In a pregnancy that doesn’t seem to have complications, I usually have patients come in about every three weeks, starting at 28 weeks, until 35 or 36 weeks.
I will see patients more often than that if need be based on their particular situation and if there are any complications we’re following.
Tdap immunization is recommended around the
The purpose of this is to immunize not only mom but the baby against whooping cough or pertussis.
It is now recommended by the CDC a woman should get a Tdap shot every time she’s pregnant, even if it’s year after year.
The Final Weeks Of Pregnancy
During this last month of pregnancy, I have patients come in every week, just to make sure they’re doing well, to answer their questions, and listen for the baby’s heartbeat.
These are usually fairly simple visits.
Additionally, my office will ensure that we pre-admit her to the hospital, have her ready for labor, and make sure she knows when to come into the hospital for labor.
Group B Strep Culture
I will obtain a Group B Strep culture for each patient around 35 weeks.
Group B step is a bacteria that 25% of adults carry as a natural part of their skin flora. It doesn’t mean much for adults, but it can, rarely, make babies sick.
Moms that are carriers, will receive antibiotics while they’re in labor and we watch their babies in the hospital, for 48 hours after birth instead of only 24.
For the moms that are carriers, I will give them antibiotics while they’re in labor and we watch their babies in the hospital, for 48 hours instead of 24.
How long should a pregnancy last?
While it is considered normal and labeled as full term to deliver anytime after 37 weeks, a woman’s due date is based on a full 40 weeks from the first day of her last period.
The number of weeks from the first day of the last period is what is also known as Gestational Age.
Make Sure The Baby Is Moving Well
In these final weeks, I always tell women, “Make sure your baby’s moving well. Make sure you’re getting 10 movements of some kind, within an hour’s time, twice a day.”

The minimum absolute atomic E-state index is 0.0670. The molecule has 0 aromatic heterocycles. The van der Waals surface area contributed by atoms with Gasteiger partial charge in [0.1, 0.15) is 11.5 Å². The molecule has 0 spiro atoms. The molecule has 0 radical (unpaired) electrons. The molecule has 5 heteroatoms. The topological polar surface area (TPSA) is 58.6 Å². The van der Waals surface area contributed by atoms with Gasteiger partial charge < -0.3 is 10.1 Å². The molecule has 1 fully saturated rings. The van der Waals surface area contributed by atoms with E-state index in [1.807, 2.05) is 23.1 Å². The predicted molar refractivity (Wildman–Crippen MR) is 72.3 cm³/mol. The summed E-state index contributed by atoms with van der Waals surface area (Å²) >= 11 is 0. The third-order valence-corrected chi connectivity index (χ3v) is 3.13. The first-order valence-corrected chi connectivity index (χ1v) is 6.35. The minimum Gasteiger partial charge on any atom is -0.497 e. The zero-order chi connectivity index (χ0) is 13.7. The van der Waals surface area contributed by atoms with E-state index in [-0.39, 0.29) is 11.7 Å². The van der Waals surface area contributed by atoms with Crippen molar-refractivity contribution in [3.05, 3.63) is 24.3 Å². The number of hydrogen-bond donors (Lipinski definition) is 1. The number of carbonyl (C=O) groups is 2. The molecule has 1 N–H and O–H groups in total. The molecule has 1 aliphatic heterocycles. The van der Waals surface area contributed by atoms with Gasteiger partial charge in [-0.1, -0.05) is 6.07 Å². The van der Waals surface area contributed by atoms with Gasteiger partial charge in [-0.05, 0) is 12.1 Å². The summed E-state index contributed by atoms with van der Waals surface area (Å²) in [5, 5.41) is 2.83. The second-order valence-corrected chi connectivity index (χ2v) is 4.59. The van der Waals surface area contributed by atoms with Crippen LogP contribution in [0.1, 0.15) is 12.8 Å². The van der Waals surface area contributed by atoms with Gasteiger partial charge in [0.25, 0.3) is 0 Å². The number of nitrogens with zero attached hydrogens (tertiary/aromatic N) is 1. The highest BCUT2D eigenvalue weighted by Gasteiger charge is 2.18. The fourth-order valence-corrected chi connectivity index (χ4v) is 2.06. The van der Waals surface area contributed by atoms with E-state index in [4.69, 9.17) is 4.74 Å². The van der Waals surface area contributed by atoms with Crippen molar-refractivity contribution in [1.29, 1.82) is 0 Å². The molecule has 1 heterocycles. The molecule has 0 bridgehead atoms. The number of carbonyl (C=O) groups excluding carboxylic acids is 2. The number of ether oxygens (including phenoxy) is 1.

When Is It Time To Go Into The Hospital For Labor?
I also tell patients that when they’re contracting quite painfully and the contractions are 5 to 10 minutes apart for an hour, that’s when to head on into the hospital to see if you’re in labor.
Certainly, if the water breaks or a woman thinks her water is broken, that is another indication to go into labor delivery to see if it’s time to have the baby.
Common Pregnancy Questions
How Long Should A Pregnancy Last?
It’s considered normal and
The due date is based on 40 weeks.
What Is Gestational Age?
A woman’s due date is based on 40 weeks from the first day of her last period, which is called gestational age.
When Can I Have My Baby?
I will often be asked “can you induce me? And when?”
It is very legitimate and safe to do an elective induction of labor after 39 weeks if a woman’s cervix is starting to dilate and her cervix becomes what we call favorable.
Elective induction of labor, or choosing a date to have labor initiated, is a legitimate option after 39wk with a favorable cervix.
This is done at the patients request and per her desires, not for the convenience of a physician.
Regarding the question “how long can I wait for natural labor without being induced?”, the studies are showing us that somewhere around 41 weeks, the risk of the baby is starting to increase.
Somewhere between 41 and 42 weeks I will recommend what’s called a post-date induction for the safety of the baby.